• oil of any kind, not a drop, not even olive oil
  • nuts or avocados

You can eat a wonderful variety of delicious, nutrient-dense foods:

  • all vegetables (leafy green vegetables, root vegetables, veggies that are red, green, purple, orange, and yellow and everything in between)
  • all legume *beans, peas, and lentils of all varieties)
  • all whole grains and products, such as bread and pasta, that are made from them — as long as they do not contain added fats
  • all fruits (except avocado)

His website claims:

It works. In the first continuous twelve-year study of the effects of nutrition in severely ill patients, which I will describe in this book, those who complied with my program achieved total arrest of clinical progression and significant selective reversal of coronary artery disease.

That’s misleading. He was not studying diet alone; his patients were also taking cholesterol-lowering medication. With no control group, how do we know the results were due to the diet rather than to other factors, like the intensive counseling or the medications they were taking? Statin therapy alone has been shown to cause regression of coronary lesions.   I would like to see controlled studies comparing statins to diet to a combination of both, or comparing Esselstyn’s strict diet to another, less strict, diet that controls calories, ensures good nutrition, and produces weight loss.

He says

Campbell et al., in the Cornell-China study, reports hundreds of thousands of rural Chinese going years without a single coronary event.

But that doesn’t tell us anything.

Esselstyn’s book allegedly

…explains, with irrefutable scientific evidence, how we can end the heart disease epidemic in this country forever by changing what we eat. Here, Dr. Esselstyn convincingly argues that a plant-based, oil-free diet can not only prevent and stop the progression of heart disease, but also reverse its effects.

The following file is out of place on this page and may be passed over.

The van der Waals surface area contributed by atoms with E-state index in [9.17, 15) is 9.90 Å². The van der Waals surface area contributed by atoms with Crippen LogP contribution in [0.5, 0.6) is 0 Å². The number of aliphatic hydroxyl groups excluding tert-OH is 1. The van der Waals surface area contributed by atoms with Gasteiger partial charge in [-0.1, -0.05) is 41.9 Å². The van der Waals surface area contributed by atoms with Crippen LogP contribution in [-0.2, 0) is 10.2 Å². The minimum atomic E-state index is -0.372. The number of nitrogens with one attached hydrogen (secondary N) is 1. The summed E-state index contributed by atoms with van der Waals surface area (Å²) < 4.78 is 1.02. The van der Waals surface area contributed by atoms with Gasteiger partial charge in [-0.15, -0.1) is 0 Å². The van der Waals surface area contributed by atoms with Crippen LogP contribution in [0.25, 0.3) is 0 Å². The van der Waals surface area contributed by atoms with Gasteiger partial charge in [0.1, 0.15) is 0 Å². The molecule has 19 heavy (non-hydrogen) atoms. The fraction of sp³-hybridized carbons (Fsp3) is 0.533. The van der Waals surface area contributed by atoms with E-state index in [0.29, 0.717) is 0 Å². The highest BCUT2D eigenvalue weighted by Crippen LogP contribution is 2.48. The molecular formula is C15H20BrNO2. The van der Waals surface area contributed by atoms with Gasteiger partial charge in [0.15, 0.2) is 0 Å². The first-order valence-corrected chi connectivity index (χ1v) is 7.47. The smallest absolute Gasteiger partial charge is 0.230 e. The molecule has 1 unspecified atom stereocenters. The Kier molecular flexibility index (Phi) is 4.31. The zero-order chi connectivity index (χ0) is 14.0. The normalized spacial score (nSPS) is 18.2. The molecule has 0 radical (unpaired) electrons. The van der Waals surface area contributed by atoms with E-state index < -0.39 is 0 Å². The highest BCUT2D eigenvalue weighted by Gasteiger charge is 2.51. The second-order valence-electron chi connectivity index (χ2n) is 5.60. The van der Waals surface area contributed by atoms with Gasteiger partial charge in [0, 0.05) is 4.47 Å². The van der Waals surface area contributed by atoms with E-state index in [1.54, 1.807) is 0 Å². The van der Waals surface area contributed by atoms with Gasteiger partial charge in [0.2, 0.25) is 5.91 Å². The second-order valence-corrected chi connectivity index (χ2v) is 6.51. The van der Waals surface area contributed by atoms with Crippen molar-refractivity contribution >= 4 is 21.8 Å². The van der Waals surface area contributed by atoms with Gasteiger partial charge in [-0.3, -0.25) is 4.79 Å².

No, not irrefutable. Not convincing. Hype that goes far beyond the evidence.

What Does It All Mean?

Ben Goldacre, in Bad Science, said:

The most important take-home message with diet and health is that anyone who ever expresses anything with certainty is basically wrong, because the evidence for cause and effect in this area is almost always weak and circumstantial…

Ornish, Campbell, and Esselstyn are all certain that they have found a dietary solution for coronary artery disease, but they have not found thesame solution. If you look closely you will realize that their programs are far from identical. And the evidence to support any of their programs is pretty skimpy. And others disagree strongly: Gary Taubes wrote the huge, extensively referenced tome Good Calories, Bad Calories to debunk the alleged certainty that dietary fat has anything to do with cardiovascular disease, and also to expose the colorful history of nutrition science and how surprisingly little good diet research has actually yet been done.

A systematic review found that

3 dietary strategies are effective in preventing CHD: substitute nonhydrogenated unsaturated fats for saturated and trans-fats; increase consumption of omega-3 fatty acids from fish, fish oil supplements, or plant sources; and consume a diet high in fruits, vegetables, nuts, and whole grains and low in refined grain products. However, simply lowering the percentage of energy from total fat in the diet is unlikely to improve lipid profile or reduce CHD incidence.

A 2010 systematic review concluded

The evidence base for multifactorial lifestyle interventions is weak.

Most sources of diet advice agree that eating more fruits and vegetables, less red meat, and fewer calories is a good idea. Total avoidance of meat is not supported by any reliable evidence. Esselstyn quotes Roberts, agreeing with him that the only true risk factor for coronary artery disease is a total cholesterol above 150 mg/dI. This is debatable to say the least! It would throw The International Network of Cholesterol Skeptics into conniption fits, and most science-based doctors would disagree vehemently. What about smoking, diabetes, and family history, for a start? The evidence shows that LDL cholesterol is more significant than total cholesterol. Opinions vary on whether LDL cholesterol can be adequately lowered with diet alone, whether statins are the only practical solution, or whether diet and statins should be used together.